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Versal’s self-titled EP inspires happiness in each of his expertly crafted tracks

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Reviewing new age music can be a challenge for a writer — simply because it’s not always the type of art that lends itself to verbal criticism. There’s a certain amount of emotional currency, for instance, that might be worth more, or less, to you than to me.

Anytime there’s something wrapped in any kind of enigma, my job becomes to ask and answer two important questions. What did the artist(s) try to achieve with this, and how well did he/she/they accomplish this?

Versal, also known as Javier Valez, is a Houston-based musician/composer. This EP, his first solo release, he writes was the result of almost 50 years of “experiencing a constant flow of music through (his) head, like water running through a never-ending river of melody, harmony and rhythm; all magically intertwined in the here and now.”

This seems to indicate that it’s been a work a long time in the making. He continues explaining his creative process, writing, “The best melodies have always come to me in dreams, though it happens constantly. Every place I visit, every person I meet, every experience, even the simple and mundane, is accompanied by new and fresh music in my head.”

Seeing as the type of music he’s performing here, instrumental sound with a little electronica mixed in for contrast, Valez successfully expresses that this work isn’t just something he put together over a week, or month, or even year. It’s a work that has taken a considerable amount of time to put together.

Comparing it to words, it’s a novel rather than a poem, and not just in sheer length, but also in terms of how it was created. From the first note to the last its evident that Valez has put a ton of thought into how it should sound and the feeling it provokes.

Which leads into the next question. What IS that feeling Valez is attempting to convey here, and does he succeed in expressing that, as well?

For this question we’ll need to again rely on what he’s said about the EP. He explains, “I hope everyone enjoys this music as much as I enjoyed creating it. May all beings be happy!”

It doesn’t take much to figure out, then, that Valez is hoping to express a certain amount of happiness with these songs. It’s also not difficult to figure out after listening to said album that he’s hoping that after listening to these tracks that you leave with happiness. So, in that regard he succeeds there, as well. He does this with plenty of expertly crafted piano tracks along with plenty of beautifully performed organs and other orchestral instruments.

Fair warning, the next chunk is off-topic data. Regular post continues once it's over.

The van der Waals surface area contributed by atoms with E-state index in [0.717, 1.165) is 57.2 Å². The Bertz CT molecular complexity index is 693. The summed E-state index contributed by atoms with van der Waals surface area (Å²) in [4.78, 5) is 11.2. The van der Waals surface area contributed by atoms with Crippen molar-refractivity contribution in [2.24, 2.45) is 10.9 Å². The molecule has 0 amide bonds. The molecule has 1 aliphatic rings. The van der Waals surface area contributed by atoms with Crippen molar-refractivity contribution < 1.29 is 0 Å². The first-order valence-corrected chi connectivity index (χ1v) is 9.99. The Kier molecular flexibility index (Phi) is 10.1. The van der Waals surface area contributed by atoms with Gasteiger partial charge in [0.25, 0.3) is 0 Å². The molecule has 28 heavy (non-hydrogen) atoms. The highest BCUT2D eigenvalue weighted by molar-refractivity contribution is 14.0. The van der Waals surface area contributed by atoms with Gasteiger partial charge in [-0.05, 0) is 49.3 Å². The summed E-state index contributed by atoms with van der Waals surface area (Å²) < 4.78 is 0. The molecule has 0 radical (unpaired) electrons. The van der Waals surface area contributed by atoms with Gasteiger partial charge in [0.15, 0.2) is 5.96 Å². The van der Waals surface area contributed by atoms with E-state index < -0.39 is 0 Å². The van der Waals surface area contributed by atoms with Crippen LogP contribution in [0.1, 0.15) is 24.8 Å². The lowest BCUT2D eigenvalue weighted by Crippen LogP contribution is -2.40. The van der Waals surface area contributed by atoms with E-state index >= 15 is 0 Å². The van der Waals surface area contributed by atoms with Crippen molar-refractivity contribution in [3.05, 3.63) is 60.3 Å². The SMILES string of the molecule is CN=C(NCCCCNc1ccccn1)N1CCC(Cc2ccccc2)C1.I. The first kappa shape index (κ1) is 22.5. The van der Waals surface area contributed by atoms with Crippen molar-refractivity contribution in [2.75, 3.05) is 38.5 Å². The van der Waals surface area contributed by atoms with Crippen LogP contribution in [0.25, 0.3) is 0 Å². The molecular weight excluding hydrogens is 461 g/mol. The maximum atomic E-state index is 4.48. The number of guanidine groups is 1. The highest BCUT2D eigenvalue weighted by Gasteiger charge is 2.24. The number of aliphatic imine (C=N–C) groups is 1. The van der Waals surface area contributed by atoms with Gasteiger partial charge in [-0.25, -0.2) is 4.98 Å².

While some songs sound happier than others, with perhaps “Carrousel” and “All Together” and “Flamenco en Culebra” being the standouts, its undoubtedly the most identifiable emotion on all the songs.

Then, interestingly enough, there’s also a few songs that sound like what you might hear if you’re playing a big open-world Role Playing video game such as Skyrim or the Legend of Zelda Breath of the Wild.

While I wouldn’t say that these songs take any of the actual types of songs from those games, there is a feel you’ll get while listening to Versal that you might also get while exploring a dungeon or talking to a healer in a game. Especially the track “All Together,” but also evident on the other songs.  

That probably plays into the fact that New Age songs can be interpreted in a multitude of ways. Perhaps the fact that I’ve been playing some video games here recently makes me go to that place. Perhaps whatever you’ve enjoyed doing recently will appear in these songs, as well. Whether that’s traveling, reading, exercising, or whatever else you do when you’re wanting to find joy.

Valez has been a lifelong musician, with his mother having taught him to read and write music at the age of three. By the time he was 17 he had mastered several instruments, the piano, organ, trumpet, trombone and guitars both electric and classical. He’s added several more over the years, and he can now play eight instruments.

He became the conductor and arranger of “one of the two prominent Hand bell choirs in his native San Juan at the age of 19 and appeared on multiple TV and live show appearances” his online bio states.

If you’re looking for some laid-back music that will leave you with a smile on your face that’s similar to such artists as Enya, Vangelis, Yanni, Dave Arkenstone or David Lance, give Versal a listen.

Form more check out his Facebook, Soundcloud and Youtube Channel pages.

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